WESTWARD DECREASE IN POSTSEISMIC UPLIFT IN THE REGION OF THE 1960 CHILE EARTHQUAKE
To check for inconspicuous, partial rebound at Maullín, we use two series of measurements made during summer months on temporary tide staffs in the town marina. One series, from 1989, contains 11 high and 12 low tides; the other, from 2003, has 10 highs and 11 lows. The staffs were read to the nearest 5 cm at 30-minute intervals clustered near times of predicted high and low tides. We referred the staffs from the two years to a common datum.
To refer both series to a datum outside the region of the 1960 earthquake, we compare tide levels at Maullín with those gauged at Valparaíso, 1100 km to the north. We make the simplifying assumption that the Valparaíso gauge is stable with respect to land-level changes at Maullín. Monthly mean sea levels at Valparaíso were 5-7 cm higher in 2003 than in 1989. ENSO may explain this difference because 1989 shortly preceded a La Niña (sea surface low), while 2003 coincided with a moderate El Niño (high). Such oceanographic effects, probably shared by Maullín, overwhelm any postseismic land-level change from the 1985 Valparaíso earthquake (Mw 8.0).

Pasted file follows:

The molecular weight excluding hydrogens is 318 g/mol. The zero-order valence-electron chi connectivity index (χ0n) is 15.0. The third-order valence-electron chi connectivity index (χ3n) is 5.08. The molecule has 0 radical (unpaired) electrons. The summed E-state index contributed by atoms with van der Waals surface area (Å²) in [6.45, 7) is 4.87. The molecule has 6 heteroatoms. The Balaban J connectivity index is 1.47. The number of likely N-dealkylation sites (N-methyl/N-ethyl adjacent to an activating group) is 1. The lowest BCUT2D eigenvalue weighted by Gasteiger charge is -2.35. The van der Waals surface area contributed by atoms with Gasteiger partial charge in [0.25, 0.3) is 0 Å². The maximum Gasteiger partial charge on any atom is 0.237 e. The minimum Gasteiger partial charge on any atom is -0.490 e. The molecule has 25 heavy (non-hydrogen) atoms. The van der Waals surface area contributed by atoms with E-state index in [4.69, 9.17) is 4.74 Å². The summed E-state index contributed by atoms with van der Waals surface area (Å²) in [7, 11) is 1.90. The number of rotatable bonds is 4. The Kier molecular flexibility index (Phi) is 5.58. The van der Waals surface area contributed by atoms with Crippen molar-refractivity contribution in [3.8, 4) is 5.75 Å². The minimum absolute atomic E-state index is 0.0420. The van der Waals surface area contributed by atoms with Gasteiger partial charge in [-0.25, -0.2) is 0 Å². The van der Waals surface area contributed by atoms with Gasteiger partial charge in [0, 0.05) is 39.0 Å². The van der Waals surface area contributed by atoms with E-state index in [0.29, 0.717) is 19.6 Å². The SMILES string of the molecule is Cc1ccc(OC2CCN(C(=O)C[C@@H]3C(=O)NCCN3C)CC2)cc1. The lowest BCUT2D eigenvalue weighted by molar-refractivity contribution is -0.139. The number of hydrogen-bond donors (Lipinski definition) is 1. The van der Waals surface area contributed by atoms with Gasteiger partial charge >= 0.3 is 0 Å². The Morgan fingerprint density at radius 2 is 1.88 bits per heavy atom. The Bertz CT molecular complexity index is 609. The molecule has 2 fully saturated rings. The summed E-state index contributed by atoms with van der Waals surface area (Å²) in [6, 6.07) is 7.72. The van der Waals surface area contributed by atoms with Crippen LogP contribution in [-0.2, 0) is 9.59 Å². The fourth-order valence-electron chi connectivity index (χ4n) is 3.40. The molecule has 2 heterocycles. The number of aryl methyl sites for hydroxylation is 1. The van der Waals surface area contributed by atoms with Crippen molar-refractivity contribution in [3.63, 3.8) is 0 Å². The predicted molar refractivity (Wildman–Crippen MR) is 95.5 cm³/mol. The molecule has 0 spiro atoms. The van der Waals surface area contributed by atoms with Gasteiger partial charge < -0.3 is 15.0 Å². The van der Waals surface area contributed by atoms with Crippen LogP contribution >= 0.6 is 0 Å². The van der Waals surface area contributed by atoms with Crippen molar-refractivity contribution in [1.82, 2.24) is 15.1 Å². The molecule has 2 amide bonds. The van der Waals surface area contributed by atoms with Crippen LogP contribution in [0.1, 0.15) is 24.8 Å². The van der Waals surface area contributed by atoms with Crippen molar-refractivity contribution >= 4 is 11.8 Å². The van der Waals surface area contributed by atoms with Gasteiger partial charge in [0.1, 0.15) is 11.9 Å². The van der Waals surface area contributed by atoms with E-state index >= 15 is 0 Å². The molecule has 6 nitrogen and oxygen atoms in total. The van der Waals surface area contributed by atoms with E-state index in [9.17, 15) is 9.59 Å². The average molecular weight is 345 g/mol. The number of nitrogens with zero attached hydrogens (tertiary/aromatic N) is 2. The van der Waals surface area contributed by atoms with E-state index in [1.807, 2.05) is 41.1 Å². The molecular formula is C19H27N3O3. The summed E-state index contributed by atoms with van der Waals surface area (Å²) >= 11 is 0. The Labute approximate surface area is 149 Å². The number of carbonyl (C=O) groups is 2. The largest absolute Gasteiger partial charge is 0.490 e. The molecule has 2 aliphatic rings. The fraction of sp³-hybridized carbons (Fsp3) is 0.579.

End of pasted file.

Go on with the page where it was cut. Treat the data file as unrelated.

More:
We compared the height of each tide measured at Maullín against that tides crest or trough height from hourly readings at Valparaíso. This comparison between 1989 and 2003 shows no statistically significant land-level change at Maullín relative to the Valparaíso gauge that we assume stable. The mean uplift is 19 cm, the standard deviation 17 cm, and the two series have a six-in-ten chance of coming from the same population.
Research supported by Fondecyt 1020224. Valparaíso data from SHOA, Armada de Chile. Maullín staff read by Rebecca Oyarzo and Eduardo Maldonado.